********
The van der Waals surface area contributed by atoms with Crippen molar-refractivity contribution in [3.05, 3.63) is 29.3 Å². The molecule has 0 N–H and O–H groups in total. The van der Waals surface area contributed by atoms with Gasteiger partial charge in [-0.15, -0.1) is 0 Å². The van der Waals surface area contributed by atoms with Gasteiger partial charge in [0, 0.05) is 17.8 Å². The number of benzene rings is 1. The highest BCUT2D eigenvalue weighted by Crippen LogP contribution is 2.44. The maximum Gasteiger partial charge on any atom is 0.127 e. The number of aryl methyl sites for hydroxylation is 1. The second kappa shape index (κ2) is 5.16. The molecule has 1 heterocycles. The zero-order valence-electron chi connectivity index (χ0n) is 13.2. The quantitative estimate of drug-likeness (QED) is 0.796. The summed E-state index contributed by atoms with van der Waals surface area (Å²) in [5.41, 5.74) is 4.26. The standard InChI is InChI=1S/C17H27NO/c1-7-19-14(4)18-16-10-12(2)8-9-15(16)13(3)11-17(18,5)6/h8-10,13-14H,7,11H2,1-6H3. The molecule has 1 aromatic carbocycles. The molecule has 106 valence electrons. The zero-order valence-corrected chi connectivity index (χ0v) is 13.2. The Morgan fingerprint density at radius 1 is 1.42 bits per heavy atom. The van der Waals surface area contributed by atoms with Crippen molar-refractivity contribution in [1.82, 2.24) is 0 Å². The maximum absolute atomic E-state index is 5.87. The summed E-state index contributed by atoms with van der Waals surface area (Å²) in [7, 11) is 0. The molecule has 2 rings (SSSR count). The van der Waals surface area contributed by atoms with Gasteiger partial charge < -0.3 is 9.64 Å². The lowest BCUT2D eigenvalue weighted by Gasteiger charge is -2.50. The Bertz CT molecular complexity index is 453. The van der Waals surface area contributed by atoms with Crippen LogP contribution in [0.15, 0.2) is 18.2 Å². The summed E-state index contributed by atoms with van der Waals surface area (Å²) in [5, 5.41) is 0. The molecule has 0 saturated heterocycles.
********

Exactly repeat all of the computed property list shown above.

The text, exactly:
The van der Waals surface area contributed by atoms with Crippen molar-refractivity contribution in [3.05, 3.63) is 29.3 Å². The molecule has 0 N–H and O–H groups in total. The van der Waals surface area contributed by atoms with Gasteiger partial charge in [-0.15, -0.1) is 0 Å². The van der Waals surface area contributed by atoms with Gasteiger partial charge in [0, 0.05) is 17.8 Å². The number of benzene rings is 1. The highest BCUT2D eigenvalue weighted by Crippen LogP contribution is 2.44. The maximum Gasteiger partial charge on any atom is 0.127 e. The number of aryl methyl sites for hydroxylation is 1. The second kappa shape index (κ2) is 5.16. The molecule has 1 heterocycles. The zero-order valence-electron chi connectivity index (χ0n) is 13.2. The quantitative estimate of drug-likeness (QED) is 0.796. The summed E-state index contributed by atoms with van der Waals surface area (Å²) in [5.41, 5.74) is 4.26. The standard InChI is InChI=1S/C17H27NO/c1-7-19-14(4)18-16-10-12(2)8-9-15(16)13(3)11-17(18,5)6/h8-10,13-14H,7,11H2,1-6H3. The molecule has 1 aromatic carbocycles. The molecule has 106 valence electrons. The zero-order valence-corrected chi connectivity index (χ0v) is 13.2. The Morgan fingerprint density at radius 1 is 1.42 bits per heavy atom. The van der Waals surface area contributed by atoms with Crippen molar-refractivity contribution in [1.82, 2.24) is 0 Å². The maximum absolute atomic E-state index is 5.87. The summed E-state index contributed by atoms with van der Waals surface area (Å²) in [7, 11) is 0. The molecule has 2 rings (SSSR count). The van der Waals surface area contributed by atoms with Gasteiger partial charge < -0.3 is 9.64 Å². The lowest BCUT2D eigenvalue weighted by Gasteiger charge is -2.50. The Bertz CT molecular complexity index is 453. The van der Waals surface area contributed by atoms with Crippen LogP contribution in [0.15, 0.2) is 18.2 Å². The summed E-state index contributed by atoms with van der Waals surface area (Å²) in [5, 5.41) is 0. The molecule has 0 saturated heterocycles.